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Biography
Missing the thrill of great gigs? IDESTROY are here to help fill the void. ‘We Are Girls’, the Bristol band’s sublime debut album (out February 12, 2021) is an adrenaline-fuelled joyride that fizzes with the spirit of sweaty live shows.

Rife with swearing and sarcasm and steeped in camaraderie and attitude, ‘We Are Girls’ is a party-punk album made for moshpits - or, for now, pogoing at home. Dig deeper, however, and there’s sharp commentary in its ten spiky songs, from the ‘hands-off’ warning of punchy lead single ‘Petting Zoo’ to the title track’s ire at the obstacles faced by female musicians.

“I wanted the songs to address issues that are important to us,” says singer, guitarist and lead songwriter Bec Jevons. “The experiences we’ve had as an all-female band – turning up to play gigs and being asked for our tickets or being given shorter soundchecks than boys on a bill – had been on my mind for a while. It’s vital to me that the songs have meaning. Not least because it makes them more fun to perform.”

Riotous live shows are IDESTROY’s calling card. Since forming in 2015, the trio, who met as students at Bristol’s BIMM, have played more than 300 gigs across the UK, Europe and Asia, selling out shows in South Korea and multiple tours in Germany. Two acclaimed EPs arrived along the way – 2016’s ‘Vanity Loves Me’ and 2018’s ‘Pure Joy of Life’ – but ‘We Are Girls’ marks a significant step up. For the first time on record, their scorching singalongs sizzle with as much energy as the band on stage.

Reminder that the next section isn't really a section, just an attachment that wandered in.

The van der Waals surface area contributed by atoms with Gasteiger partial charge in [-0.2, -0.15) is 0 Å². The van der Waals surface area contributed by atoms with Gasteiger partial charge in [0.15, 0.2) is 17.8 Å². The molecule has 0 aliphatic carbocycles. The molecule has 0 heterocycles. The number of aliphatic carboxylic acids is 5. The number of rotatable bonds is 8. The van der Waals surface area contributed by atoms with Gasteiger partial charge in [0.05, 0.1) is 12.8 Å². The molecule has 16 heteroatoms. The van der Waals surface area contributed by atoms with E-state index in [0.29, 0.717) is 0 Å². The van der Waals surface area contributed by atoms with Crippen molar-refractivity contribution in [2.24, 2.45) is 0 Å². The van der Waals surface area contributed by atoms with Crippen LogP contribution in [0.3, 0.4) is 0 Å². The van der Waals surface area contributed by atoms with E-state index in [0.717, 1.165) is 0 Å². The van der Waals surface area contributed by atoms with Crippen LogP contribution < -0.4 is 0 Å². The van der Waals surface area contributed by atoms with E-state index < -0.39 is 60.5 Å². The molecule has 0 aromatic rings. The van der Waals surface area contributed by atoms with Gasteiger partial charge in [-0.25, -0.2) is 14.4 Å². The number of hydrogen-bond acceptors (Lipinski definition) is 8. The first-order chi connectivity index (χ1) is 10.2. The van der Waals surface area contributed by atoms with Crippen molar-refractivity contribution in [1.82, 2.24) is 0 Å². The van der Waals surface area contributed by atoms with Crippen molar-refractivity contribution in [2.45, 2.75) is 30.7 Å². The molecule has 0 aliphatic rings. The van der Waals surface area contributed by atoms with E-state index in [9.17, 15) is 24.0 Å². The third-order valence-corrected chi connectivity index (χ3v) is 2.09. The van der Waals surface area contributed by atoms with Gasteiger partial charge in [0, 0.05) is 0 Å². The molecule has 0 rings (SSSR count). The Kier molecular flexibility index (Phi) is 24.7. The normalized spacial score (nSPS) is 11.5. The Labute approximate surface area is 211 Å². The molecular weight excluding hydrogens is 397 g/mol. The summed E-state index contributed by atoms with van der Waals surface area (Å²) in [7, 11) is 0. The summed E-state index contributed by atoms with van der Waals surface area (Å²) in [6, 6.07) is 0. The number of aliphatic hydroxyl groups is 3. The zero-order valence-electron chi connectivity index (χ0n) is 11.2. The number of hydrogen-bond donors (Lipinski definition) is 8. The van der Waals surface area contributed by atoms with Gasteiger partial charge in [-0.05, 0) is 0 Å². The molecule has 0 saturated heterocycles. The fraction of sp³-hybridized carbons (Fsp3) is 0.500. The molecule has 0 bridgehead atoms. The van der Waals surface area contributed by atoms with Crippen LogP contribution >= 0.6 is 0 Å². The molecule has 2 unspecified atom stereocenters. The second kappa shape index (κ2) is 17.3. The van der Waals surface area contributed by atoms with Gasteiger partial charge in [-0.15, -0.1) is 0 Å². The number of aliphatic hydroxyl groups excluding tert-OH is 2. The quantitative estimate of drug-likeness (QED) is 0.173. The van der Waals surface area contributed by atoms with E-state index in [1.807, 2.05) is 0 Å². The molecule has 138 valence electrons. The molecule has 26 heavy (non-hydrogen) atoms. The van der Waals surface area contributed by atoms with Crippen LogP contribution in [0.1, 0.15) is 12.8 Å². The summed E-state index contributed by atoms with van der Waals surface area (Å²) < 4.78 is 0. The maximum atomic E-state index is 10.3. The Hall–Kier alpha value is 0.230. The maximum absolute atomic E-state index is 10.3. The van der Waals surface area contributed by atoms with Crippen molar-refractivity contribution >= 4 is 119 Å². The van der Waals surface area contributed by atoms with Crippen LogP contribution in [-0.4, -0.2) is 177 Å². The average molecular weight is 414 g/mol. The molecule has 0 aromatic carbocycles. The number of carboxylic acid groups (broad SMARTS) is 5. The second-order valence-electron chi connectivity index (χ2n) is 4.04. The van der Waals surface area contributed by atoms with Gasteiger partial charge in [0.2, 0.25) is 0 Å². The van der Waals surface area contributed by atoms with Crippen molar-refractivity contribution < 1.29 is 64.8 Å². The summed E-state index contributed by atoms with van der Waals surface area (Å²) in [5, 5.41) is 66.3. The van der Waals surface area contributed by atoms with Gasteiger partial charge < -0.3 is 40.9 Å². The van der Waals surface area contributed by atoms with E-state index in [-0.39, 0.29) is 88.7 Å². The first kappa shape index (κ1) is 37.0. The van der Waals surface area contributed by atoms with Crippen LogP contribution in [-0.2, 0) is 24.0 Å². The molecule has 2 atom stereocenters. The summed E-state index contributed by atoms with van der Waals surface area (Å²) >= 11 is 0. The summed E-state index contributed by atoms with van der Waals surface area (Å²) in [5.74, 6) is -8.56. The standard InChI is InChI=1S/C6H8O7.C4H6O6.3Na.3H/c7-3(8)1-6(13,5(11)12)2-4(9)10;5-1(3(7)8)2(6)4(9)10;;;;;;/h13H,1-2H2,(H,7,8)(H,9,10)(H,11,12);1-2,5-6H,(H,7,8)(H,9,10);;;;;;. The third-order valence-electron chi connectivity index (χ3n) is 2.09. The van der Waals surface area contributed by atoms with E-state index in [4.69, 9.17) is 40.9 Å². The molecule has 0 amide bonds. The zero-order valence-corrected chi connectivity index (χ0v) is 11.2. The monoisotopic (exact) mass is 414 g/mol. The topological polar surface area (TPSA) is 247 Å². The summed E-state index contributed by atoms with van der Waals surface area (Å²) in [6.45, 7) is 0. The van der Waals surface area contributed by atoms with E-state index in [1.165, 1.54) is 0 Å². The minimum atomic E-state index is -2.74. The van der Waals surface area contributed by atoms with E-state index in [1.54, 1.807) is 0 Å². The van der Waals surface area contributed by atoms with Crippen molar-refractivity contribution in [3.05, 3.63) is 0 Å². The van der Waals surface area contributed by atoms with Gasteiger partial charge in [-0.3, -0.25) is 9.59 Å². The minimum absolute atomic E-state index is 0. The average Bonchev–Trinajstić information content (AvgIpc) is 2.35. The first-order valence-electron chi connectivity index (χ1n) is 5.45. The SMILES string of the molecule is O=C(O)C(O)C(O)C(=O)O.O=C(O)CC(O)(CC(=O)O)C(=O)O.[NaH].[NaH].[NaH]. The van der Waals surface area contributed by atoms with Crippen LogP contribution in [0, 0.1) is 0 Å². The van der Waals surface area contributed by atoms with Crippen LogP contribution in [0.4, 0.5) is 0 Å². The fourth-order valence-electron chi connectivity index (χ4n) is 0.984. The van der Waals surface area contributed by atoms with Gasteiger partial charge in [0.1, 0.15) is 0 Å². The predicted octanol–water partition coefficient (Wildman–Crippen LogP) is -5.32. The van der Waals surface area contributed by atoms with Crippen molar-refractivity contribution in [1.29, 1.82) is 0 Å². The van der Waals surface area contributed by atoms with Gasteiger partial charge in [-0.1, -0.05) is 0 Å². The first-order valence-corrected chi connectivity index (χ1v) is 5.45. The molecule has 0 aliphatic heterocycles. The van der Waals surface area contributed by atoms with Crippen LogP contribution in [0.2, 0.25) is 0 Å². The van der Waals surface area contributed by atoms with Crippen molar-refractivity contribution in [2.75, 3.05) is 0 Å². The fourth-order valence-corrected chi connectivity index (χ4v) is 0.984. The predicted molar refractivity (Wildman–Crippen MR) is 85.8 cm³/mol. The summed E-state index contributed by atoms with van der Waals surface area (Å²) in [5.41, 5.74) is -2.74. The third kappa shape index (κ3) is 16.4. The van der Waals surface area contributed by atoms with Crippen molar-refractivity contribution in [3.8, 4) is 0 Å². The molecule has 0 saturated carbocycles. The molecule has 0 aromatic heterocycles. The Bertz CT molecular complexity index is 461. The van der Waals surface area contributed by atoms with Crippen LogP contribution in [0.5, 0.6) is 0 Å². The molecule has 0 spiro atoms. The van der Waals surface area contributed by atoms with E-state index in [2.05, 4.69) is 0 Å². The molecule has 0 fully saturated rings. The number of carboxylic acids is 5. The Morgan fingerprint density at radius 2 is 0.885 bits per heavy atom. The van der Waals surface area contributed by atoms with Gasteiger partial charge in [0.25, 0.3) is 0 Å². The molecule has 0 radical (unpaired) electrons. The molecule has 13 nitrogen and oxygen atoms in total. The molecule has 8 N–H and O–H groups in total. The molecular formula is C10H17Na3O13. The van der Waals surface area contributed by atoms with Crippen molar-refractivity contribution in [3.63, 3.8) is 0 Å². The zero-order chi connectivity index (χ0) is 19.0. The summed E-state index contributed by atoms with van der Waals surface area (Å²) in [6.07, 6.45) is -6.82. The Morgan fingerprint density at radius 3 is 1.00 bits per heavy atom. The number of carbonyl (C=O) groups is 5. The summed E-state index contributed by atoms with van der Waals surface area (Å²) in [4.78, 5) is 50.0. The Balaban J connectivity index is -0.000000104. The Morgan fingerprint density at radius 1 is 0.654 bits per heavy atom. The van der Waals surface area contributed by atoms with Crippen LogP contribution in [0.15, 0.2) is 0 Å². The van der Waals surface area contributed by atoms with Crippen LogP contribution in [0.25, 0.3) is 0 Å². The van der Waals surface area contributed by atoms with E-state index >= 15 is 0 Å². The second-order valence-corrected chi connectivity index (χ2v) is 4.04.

“We still love the EPs,” says bassist and backing vocalist Nicola Wilton-Baker, “but they never quite captured the energy we have live. This time we nailed it. Instead of the songs being mixed at different studios by outside producers, as in the past, we finished the album in-house, so to speak, and got exactly the sound we had in our heads.”

In-house meant Bristol’s West Street Studios, co-owned by drummer Jenn Hills and her husband, who masters for Sony. “We gave my husband our song G.O.D. and a Dream Wife track for reference,” says Jenn. “It was a test to see what he came up with – and he passed! When the three of us met up to listen, it was so exciting. We knew straight away that this was the sound we’d been searching for. Thankfully, he agreed to do the whole album.”